• icon
    Dave Cortright (profile), 3 Nov 2014 @ 9:44pm

    Rule 39 FTW!

    I'm sure someone can work up a story with a lot of homoerotic tension between Holmes and Watson.

    reply to this | link to this | view in chronology ]

  • identicon
    Anonymous Coward, 3 Nov 2014 @ 10:11pm

    Disney of course

    Then it really will be locked up again

    reply to this | link to this | view in chronology ]

  • identicon
    Anonymous Coward, 3 Nov 2014 @ 11:47pm

    "So, now, who's going to create some awesome new Sherlock Holmes stories?"

    Maybe someone with the money to fight against a well-oiled legal machine. Perhaps Disney could easily pull it off. The sad part is that Disney has often taken public domain stories and essentially made them its own property, thereby discouraging anyone else (who is not equally deep pocketed) from sharing in the same *technically* public domain work that Disney now (and forever more) considers its own trademark. That's why anyone of lesser means who wants to even get close to a 200-year-old long-since-out-of-copyright Brothers Grimm story had better tread very lightly.

    http://www.slotstemple.com/wp-content/uploads/2014/08/miss-white-300x150.jpg

    reply to this | link to this | view in chronology ]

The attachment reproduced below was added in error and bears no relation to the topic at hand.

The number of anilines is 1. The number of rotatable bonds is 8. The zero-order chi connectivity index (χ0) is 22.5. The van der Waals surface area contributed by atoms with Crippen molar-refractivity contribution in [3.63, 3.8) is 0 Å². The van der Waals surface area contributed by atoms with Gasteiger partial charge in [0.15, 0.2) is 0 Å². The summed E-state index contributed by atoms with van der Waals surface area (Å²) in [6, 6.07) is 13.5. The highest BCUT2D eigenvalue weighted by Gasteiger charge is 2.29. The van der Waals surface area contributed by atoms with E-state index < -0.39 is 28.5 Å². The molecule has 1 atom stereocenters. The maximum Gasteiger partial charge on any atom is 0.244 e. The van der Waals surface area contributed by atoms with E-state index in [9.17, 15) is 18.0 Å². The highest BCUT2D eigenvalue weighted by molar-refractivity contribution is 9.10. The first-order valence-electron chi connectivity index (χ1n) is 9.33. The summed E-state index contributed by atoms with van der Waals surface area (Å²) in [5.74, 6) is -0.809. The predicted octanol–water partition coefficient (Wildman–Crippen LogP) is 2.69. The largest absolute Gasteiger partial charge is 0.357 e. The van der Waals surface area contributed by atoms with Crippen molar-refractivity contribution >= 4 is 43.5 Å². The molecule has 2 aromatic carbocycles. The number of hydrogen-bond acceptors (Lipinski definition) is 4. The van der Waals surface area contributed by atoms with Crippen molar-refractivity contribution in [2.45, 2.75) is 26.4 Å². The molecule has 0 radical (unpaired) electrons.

• identicon
      John Nemesh, 4 Nov 2014 @ 8:11am

      New Sherlock Holmes stories...

      Maybe you should reference the Star Trek: TNG Episodes which featured Moriarty (and Data as Holmes). Or the CBS show "Elementary", or the (ugh) Benedict Cumberbatch show...among MANY MANY others. What about "The Great Mouse Detective" from years back? Holmes has appeared NUMEROUS times over the past several years in film and television.

      reply to this | link to this | view in chronology ]

    • identicon
      PRMan, 4 Nov 2014 @ 9:54am

      Re:

      They can't do anything about them, which is why when they sold Beauty and the Beast on DVD, there were 2 crappy ripoff versions right next to it to confuse Grandma into buying the wrong one.

      There's a reason why Disney's latest fairy tales are named "Tangled" instead of "Rapunzel" and "Frozen" instead of "The Snow Queen". The wannabes can't put out their own versions and call them "Tangled" or "Frozen" because then it's obvious they are copying.

      reply to this | link to this | view in chronology ]

  • icon
    robenss (profile), 4 Nov 2014 @ 12:17am

    Mr. Watson :D

    reply to this | link to this | view in chronology ]

  • identicon
    Anonymous Coward, 4 Nov 2014 @ 1:31am